It appears that one of the perennial sticking points of electric cars is still putting off buyers.
Not range anxiety, but pricing.
In the Energy Information Administration’s Annual Energy Outlook 2012 report, it suggests that buyers aren’t confident that they’ll see any payback from the high initial purchase prices common to most EVs.
The report states (via ECT.coop), “Although consumers may value high-cost battery electricvehicles for a variety of reasons, it is unlikely that they can achieve wide-scale market penetration while their additional purchase costs remain significantly higher than the present value of future fuel savings.”
6,200 EVs per manufacturer by 2015? Or half a million?
Even if gas were to rise to $6 per gallon, buyers would still be unlikely to see payback within a five-year ownership period, given the discrepancy in purchase costs. This echoes our own five-year findings, though with tax incentives and lower service costs included, the difference is much lower.
The EIA expects that the cost of electric vehicles will only fall with battery prices, and the report does envision that happening over the next few years.
By 2015, the average 100-mile electric car should cost $33,000 (before incentives), and sell in numbers of around 6,200 per year. Given that the Renault-Nissan alliance expects to be selling half a million electric vehicles by 2015, the EIA’s figures look particularly low. Even more so next to Elon Musk’s optimistic predictions…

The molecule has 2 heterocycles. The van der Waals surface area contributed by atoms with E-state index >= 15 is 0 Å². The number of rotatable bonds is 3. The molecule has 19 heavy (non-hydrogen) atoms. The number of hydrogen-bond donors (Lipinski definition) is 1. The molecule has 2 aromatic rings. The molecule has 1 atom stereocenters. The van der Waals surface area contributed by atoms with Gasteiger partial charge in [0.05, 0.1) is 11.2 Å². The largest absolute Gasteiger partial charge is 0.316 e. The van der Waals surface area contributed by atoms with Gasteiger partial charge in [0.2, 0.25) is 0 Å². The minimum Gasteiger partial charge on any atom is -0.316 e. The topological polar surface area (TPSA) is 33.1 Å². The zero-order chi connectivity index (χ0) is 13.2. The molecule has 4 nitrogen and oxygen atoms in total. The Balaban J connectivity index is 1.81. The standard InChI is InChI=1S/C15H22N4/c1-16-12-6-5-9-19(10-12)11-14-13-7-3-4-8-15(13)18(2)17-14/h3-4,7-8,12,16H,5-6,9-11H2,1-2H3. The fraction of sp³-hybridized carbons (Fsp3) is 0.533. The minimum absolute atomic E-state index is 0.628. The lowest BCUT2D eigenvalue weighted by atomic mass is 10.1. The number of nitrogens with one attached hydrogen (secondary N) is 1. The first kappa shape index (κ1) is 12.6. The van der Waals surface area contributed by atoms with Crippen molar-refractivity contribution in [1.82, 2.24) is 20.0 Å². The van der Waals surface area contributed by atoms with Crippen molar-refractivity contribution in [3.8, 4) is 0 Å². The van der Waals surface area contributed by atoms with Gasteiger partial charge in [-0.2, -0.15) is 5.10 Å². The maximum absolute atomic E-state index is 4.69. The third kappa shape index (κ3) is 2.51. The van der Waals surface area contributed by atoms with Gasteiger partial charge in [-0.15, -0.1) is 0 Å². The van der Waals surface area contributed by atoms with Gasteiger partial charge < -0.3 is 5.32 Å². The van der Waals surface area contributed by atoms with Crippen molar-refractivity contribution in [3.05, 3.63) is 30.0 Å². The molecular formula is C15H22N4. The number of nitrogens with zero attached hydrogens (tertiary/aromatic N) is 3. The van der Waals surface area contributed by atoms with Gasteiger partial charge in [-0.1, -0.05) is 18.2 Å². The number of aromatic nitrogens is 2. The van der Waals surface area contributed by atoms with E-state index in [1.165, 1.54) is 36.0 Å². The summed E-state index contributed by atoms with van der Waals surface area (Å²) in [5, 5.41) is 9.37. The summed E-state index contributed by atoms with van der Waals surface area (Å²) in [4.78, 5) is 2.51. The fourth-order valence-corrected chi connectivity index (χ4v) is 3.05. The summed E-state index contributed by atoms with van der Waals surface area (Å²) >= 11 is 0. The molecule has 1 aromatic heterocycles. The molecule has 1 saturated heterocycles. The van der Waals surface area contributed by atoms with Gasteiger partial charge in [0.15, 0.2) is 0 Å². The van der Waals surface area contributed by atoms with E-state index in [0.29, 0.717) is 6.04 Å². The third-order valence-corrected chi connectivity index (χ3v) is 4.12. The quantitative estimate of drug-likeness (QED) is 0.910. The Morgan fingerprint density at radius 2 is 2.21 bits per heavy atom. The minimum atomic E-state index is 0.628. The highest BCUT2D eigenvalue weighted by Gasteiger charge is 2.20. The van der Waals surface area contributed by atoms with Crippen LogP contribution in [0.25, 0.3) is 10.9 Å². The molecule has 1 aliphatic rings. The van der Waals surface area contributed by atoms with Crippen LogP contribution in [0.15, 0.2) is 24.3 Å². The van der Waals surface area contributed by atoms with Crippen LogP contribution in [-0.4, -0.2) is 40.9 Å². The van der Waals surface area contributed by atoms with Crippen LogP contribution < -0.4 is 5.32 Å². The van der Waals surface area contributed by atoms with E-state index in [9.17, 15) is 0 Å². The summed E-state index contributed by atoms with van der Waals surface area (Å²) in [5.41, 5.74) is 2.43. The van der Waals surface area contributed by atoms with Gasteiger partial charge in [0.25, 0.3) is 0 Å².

Should the average cost of a 100-mile EV fall to around $25,000–which it doesn’t see happening for another twenty years or more–it suggests that sales could grow to 1.3 million per year.
That time period sounds a little pessimistic to us, though the pricing figures do consider an incremental rise in cost of buying vehicles, due to inflation. The report doesn’t seem to take into account the greater rise in price of regular internal combustion vehicles due to tighter 2025 emissions legislation.
$25,000 electric cars not that far away…
Pre-incentives, the 2012 Mitsubishi i is already less than $30,000, and the 100-mile 2012 Nissan Leaf is $35,000. We’d be surprised if, with many more electric cars due on the market in the next few years, the average cost has only decreased to $33,000.
The EIA’s report, which you can find here, also suggests that 100-mile EVs will still be the norm by 2035, as though pricing will have come down, electric cars with longer range–200 miles, for example–will still be more expensive than mass market consumers are willing to pay.
In addition to pricing, the report suggests charging times, the lack of a widespread public charging infrastructure, and the general increase in economy of regular gasoline vehicles, are also factors contributing to low electric vehicle sales.
Naturally, many of these factors aren’t so much of an issue for the early adopters of electric cars, who prioritize technology and green credentials, or may have a longer-term view than just five years.